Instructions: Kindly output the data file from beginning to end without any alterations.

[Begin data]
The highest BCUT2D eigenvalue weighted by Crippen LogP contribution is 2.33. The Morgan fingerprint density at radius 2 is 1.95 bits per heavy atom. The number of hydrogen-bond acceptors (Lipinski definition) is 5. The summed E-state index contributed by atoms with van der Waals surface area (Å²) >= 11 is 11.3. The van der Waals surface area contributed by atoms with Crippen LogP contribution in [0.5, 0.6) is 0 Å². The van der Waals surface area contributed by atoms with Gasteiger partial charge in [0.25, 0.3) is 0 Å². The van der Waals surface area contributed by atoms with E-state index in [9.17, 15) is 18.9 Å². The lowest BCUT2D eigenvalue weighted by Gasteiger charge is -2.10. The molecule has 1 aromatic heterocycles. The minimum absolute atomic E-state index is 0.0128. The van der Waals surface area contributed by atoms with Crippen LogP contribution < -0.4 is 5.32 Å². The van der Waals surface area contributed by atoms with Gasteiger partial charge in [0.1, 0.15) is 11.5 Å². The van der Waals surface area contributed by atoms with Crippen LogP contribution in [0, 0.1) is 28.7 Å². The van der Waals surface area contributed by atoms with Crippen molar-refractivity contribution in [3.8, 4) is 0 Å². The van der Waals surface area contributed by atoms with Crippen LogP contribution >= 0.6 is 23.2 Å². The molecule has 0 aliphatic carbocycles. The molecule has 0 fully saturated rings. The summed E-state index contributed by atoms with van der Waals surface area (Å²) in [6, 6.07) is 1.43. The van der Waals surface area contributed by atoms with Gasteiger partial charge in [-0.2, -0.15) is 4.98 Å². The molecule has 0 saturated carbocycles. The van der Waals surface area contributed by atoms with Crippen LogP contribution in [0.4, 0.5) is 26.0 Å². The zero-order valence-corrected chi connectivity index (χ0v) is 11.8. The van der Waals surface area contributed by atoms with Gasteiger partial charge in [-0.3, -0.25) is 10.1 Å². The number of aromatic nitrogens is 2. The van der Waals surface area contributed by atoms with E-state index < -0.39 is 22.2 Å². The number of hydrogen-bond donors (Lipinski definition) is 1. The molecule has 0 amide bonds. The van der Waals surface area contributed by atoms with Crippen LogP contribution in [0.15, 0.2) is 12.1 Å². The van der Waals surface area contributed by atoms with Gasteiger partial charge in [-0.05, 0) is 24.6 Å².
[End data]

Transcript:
The highest BCUT2D eigenvalue weighted by Crippen LogP contribution is 2.33. The Morgan fingerprint density at radius 2 is 1.95 bits per heavy atom. The number of hydrogen-bond acceptors (Lipinski definition) is 5. The summed E-state index contributed by atoms with van der Waals surface area (Å²) >= 11 is 11.3. The van der Waals surface area contributed by atoms with Crippen LogP contribution in [0.5, 0.6) is 0 Å². The van der Waals surface area contributed by atoms with Gasteiger partial charge in [0.25, 0.3) is 0 Å². The van der Waals surface area contributed by atoms with E-state index in [9.17, 15) is 18.9 Å². The lowest BCUT2D eigenvalue weighted by Gasteiger charge is -2.10. The molecule has 1 aromatic heterocycles. The minimum absolute atomic E-state index is 0.0128. The van der Waals surface area contributed by atoms with Crippen LogP contribution < -0.4 is 5.32 Å². The van der Waals surface area contributed by atoms with Gasteiger partial charge in [0.1, 0.15) is 11.5 Å². The van der Waals surface area contributed by atoms with Crippen LogP contribution in [0, 0.1) is 28.7 Å². The van der Waals surface area contributed by atoms with Crippen molar-refractivity contribution in [3.8, 4) is 0 Å². The van der Waals surface area contributed by atoms with Crippen LogP contribution >= 0.6 is 23.2 Å². The molecule has 0 aliphatic carbocycles. The molecule has 0 fully saturated rings. The summed E-state index contributed by atoms with van der Waals surface area (Å²) in [6, 6.07) is 1.43. The van der Waals surface area contributed by atoms with Gasteiger partial charge in [-0.2, -0.15) is 4.98 Å². The molecule has 0 saturated carbocycles. The van der Waals surface area contributed by atoms with Crippen LogP contribution in [0.4, 0.5) is 26.0 Å². The zero-order valence-corrected chi connectivity index (χ0v) is 11.8. The van der Waals surface area contributed by atoms with Gasteiger partial charge in [-0.3, -0.25) is 10.1 Å². The number of aromatic nitrogens is 2. The van der Waals surface area contributed by atoms with E-state index < -0.39 is 22.2 Å². The number of hydrogen-bond donors (Lipinski definition) is 1. The molecule has 0 amide bonds. The van der Waals surface area contributed by atoms with Crippen LogP contribution in [0.15, 0.2) is 12.1 Å². The van der Waals surface area contributed by atoms with Gasteiger partial charge in [-0.05, 0) is 24.6 Å².